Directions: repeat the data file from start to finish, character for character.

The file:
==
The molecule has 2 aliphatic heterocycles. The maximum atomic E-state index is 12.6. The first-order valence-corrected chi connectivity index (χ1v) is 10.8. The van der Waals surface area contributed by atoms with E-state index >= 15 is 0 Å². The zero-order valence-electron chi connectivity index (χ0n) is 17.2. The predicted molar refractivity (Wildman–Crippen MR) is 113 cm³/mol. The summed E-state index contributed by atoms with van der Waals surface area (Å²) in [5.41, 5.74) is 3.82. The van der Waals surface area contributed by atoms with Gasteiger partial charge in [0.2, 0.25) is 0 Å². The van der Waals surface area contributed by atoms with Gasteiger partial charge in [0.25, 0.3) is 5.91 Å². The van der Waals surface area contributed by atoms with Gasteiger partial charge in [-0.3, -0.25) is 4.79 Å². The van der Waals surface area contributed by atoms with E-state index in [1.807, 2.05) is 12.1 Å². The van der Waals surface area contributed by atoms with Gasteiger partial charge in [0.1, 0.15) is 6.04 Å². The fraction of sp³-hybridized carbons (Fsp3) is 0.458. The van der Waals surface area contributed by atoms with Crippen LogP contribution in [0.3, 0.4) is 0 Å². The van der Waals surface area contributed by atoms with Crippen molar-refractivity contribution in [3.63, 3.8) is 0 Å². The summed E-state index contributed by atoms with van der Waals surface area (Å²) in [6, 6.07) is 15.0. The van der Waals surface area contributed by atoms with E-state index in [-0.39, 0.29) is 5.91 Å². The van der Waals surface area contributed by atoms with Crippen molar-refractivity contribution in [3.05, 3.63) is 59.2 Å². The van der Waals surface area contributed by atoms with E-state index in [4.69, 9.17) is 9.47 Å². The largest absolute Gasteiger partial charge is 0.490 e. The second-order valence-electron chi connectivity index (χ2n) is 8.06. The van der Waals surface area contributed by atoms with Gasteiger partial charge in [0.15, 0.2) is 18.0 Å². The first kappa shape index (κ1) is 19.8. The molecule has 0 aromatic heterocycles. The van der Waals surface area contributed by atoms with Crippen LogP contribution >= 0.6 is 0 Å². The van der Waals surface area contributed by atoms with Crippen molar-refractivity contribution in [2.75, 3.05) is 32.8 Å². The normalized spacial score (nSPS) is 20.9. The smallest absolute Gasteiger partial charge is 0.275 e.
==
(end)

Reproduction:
The molecule has 2 aliphatic heterocycles. The maximum atomic E-state index is 12.6. The first-order valence-corrected chi connectivity index (χ1v) is 10.8. The van der Waals surface area contributed by atoms with E-state index >= 15 is 0 Å². The zero-order valence-electron chi connectivity index (χ0n) is 17.2. The predicted molar refractivity (Wildman–Crippen MR) is 113 cm³/mol. The summed E-state index contributed by atoms with van der Waals surface area (Å²) in [5.41, 5.74) is 3.82. The van der Waals surface area contributed by atoms with Gasteiger partial charge in [0.2, 0.25) is 0 Å². The van der Waals surface area contributed by atoms with Gasteiger partial charge in [0.25, 0.3) is 5.91 Å². The van der Waals surface area contributed by atoms with Gasteiger partial charge in [-0.3, -0.25) is 4.79 Å². The van der Waals surface area contributed by atoms with E-state index in [1.807, 2.05) is 12.1 Å². The van der Waals surface area contributed by atoms with Gasteiger partial charge in [0.1, 0.15) is 6.04 Å². The fraction of sp³-hybridized carbons (Fsp3) is 0.458. The van der Waals surface area contributed by atoms with Crippen LogP contribution in [0.3, 0.4) is 0 Å². The van der Waals surface area contributed by atoms with Crippen molar-refractivity contribution in [3.63, 3.8) is 0 Å². The summed E-state index contributed by atoms with van der Waals surface area (Å²) in [6, 6.07) is 15.0. The van der Waals surface area contributed by atoms with E-state index in [-0.39, 0.29) is 5.91 Å². The van der Waals surface area contributed by atoms with Crippen molar-refractivity contribution in [3.05, 3.63) is 59.2 Å². The van der Waals surface area contributed by atoms with E-state index in [4.69, 9.17) is 9.47 Å². The largest absolute Gasteiger partial charge is 0.490 e. The second-order valence-electron chi connectivity index (χ2n) is 8.06. The van der Waals surface area contributed by atoms with Gasteiger partial charge in [0.15, 0.2) is 18.0 Å². The first kappa shape index (κ1) is 19.8. The molecule has 0 aromatic heterocycles. The van der Waals surface area contributed by atoms with Crippen LogP contribution >= 0.6 is 0 Å². The van der Waals surface area contributed by atoms with Crippen molar-refractivity contribution in [2.75, 3.05) is 32.8 Å². The normalized spacial score (nSPS) is 20.9. The smallest absolute Gasteiger partial charge is 0.275 e.